Mississippi Prison Reform Coalition as well as working as their media relations specialist.
Melissa volunteers her services as the ride share coordinator for Mississippi Resiste’, and she
recently joined the Mississippi Chapter of the Poor Peoples Campaign. She is also a proud card
carrying member of the Democratic Socialists of America.
She strongly advocates for public education, civil and human rights, workers’ rights, immigrant
rights, MedicareForAll, anti-imperialism, incarcerated folks, and socialist feminism. Melissa is
strongly guided by the works of Rosa Luxemburg and her quote, “The most revolutionary thing
one can do is always proclaim loudly what is happening.” She is dedicated to moving
Mississippi forward in progress and away from oppression, because she knows that a better
world is possible.
Fred Chestnut is a native of Hattiesburg and a respected community activist, organizer and y0uth football coach and mentor in the Hub City today. He is a former shop steward and union rep for LIUNA 693 where he fought for union rights in the poultry processing industry. Fred states, "Companies have overworked and underpaid employees in stressful conditions for too long. I believe in standing for people of all races for equality, safety, fair wages and treatment. I stand with workers everywhere as one family demanding, CHANGE NOW!!!"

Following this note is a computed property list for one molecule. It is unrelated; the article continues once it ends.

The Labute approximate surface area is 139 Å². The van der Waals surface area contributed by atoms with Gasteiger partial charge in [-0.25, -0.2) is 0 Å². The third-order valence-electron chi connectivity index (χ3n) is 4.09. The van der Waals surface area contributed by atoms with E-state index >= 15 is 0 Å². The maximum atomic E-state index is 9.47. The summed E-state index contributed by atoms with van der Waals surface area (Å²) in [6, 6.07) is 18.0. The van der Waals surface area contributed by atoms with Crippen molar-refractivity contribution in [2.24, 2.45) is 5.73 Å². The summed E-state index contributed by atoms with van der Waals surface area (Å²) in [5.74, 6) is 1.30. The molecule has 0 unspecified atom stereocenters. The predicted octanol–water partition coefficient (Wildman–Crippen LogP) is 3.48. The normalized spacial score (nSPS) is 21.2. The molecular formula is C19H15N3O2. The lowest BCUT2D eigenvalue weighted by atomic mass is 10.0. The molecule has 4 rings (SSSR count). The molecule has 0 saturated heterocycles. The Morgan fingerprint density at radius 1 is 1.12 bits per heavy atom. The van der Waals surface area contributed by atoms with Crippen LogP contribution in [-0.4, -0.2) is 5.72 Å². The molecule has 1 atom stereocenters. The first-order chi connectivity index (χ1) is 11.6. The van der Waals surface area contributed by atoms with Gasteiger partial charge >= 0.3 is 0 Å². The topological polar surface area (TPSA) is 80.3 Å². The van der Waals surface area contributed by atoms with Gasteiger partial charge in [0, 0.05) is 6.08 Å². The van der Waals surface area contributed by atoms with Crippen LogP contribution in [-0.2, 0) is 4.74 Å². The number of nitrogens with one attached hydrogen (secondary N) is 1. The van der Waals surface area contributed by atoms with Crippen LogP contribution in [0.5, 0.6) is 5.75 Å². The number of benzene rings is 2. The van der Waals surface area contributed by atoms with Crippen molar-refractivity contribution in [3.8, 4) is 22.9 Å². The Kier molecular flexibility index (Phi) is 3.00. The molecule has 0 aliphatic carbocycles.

Sonia L. Davidson, a native of Michigan, has called Mississippi home for 17 years and is mother of two young men. Sonia is a graduate of Jones County Community College with a degree in Arts and earned a BA from the University of Toledo. She is very involved in her community, which is her heart's passion. She is a board member of Student Lives Matter of Mississippi, where she fights for equal rights for all students in her community, serves on the Lamar County School District Booster Club and loves working with MRC's MS Gulf Coast Mutual Aid Network and its Food Security Initiative. While serving others, she is able to be a positive role model for the youth of her community, and being a "football mom" connects her with youth from all walks of life. Sonia believes wholeheartedly in her personal motto, "Doing more than a hashtag," while fighting for equality and justice for all.
Lisa Foster is a resident of Petal, MS. She is a recent graduate of the University of Southern Mississippi, receiving her Masters in War & Society (History) and a minor in Race & Ethnicity. Prior to graduate school, she spent ten years in the museum field and a total of fifteen years in non-profits. She was awarded the 2017 Mississippi Historical Society’s prize for best Mississippi History Now website article as co-author of the feature story “Jefferson Davis Soldier Home – Beauvoir.” She has also worked as a research consultant for an episode of the genealogy television show, “Who Do You Think You Are?” Her work and research interests include the Mississippi Homefront during the Civil War, the Confederate veteran, social welfare for Mississippi Confederates and their dependents (wartime aid and post-war pensions), and the Beauvoir Soldiers Home.